All I can tell you is this: if you sit with these feelings – the desire to try again AND the knowledge that yeah, maybe another 13 cycles in you might win the lottery again – they’ll settle, and you can see a little more clearly.

    I had to plan for and run TWO marathons to make myself sit with the failure. And when I came out of the overtraining and OCD it brought up, it was much clearer to me. I do not want to try again, I never want to do another cycle again.

    And recently, I’ve started to realize that maybe I don’t even want a baby now, either. I do and I don’t.

    It takes time, and patience, and working through ALL the feelings; the relief of not having to go back and cycle again, the grief over not having being able to be pregnant and nurture a baby again, the grief over not providing your son with a sibling, the relief of being able to sleep through the night and plan for the future without having to worry about babies and pregnancies and whatever. There’s so much to work though. It’s going to take time.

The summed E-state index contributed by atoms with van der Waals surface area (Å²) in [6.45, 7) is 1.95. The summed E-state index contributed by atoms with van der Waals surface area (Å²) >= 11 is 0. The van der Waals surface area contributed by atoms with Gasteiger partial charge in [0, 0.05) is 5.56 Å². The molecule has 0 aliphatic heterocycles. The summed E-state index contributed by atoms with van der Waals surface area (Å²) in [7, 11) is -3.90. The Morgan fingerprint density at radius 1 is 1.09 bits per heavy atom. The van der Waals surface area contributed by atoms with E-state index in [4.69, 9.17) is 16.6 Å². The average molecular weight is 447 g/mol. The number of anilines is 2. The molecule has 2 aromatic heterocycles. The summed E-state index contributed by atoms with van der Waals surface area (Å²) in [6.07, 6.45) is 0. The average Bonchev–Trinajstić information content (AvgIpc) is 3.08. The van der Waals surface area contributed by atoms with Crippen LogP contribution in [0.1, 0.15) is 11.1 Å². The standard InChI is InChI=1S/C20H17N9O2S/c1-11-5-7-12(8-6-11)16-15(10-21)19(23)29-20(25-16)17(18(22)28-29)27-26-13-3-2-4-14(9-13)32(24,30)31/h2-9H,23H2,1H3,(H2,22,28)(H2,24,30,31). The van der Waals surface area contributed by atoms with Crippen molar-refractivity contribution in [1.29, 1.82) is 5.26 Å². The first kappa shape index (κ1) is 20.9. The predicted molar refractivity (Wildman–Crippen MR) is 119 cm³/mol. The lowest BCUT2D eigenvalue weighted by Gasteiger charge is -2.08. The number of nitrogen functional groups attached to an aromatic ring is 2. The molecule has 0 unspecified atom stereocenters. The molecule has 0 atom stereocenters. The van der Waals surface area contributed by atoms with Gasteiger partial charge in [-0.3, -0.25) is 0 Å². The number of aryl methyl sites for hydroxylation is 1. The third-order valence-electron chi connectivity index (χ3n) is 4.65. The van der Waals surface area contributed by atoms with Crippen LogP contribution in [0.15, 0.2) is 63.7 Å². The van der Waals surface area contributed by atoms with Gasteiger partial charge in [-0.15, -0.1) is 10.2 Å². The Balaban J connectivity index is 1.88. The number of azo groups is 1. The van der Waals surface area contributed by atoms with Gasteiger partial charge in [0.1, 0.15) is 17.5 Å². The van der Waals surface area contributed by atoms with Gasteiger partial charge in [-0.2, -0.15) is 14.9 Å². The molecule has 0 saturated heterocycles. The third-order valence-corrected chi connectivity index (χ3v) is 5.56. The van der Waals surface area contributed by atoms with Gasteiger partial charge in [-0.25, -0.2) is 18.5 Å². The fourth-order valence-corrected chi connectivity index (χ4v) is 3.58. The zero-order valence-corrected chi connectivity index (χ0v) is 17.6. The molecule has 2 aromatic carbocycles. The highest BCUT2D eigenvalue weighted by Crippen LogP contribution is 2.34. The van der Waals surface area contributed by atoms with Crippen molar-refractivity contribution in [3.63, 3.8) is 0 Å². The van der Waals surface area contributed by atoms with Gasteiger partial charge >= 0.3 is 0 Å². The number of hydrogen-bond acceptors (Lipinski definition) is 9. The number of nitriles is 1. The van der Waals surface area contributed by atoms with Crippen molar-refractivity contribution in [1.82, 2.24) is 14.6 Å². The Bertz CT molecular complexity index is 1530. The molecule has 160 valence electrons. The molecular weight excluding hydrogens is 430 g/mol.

Lots of love and hugs, sweetie. Been thinking about you nonstop and wishing that you didn’t have to go through this. xoxo

  4. I’m so sorry for your loss – your loss of a dream. I know how hard that it, I really do. I tried IVF 3 times, didn’t hit the jackpot, and I had never felt so empty in my whole life. There was a relief in stopping even though I oddly was addicted to that feeling of hope that cycling brought.. Yet you have to honour what you are feeling right now. There’s going to be a lot to work through. Treat yourself to some massage or reiki.

  5. This is beautifully written. I know that’s cold comfort. You see all of it so clearly that I don’t have anything to add, except that I’m sorry. It’s hard and I’m sorry.

  6. charliesbird

    I too, wave the white flag reluctantly. My heart aches for what my daughter, as an only child, will never know. Thank you for putting what I was feeling into words.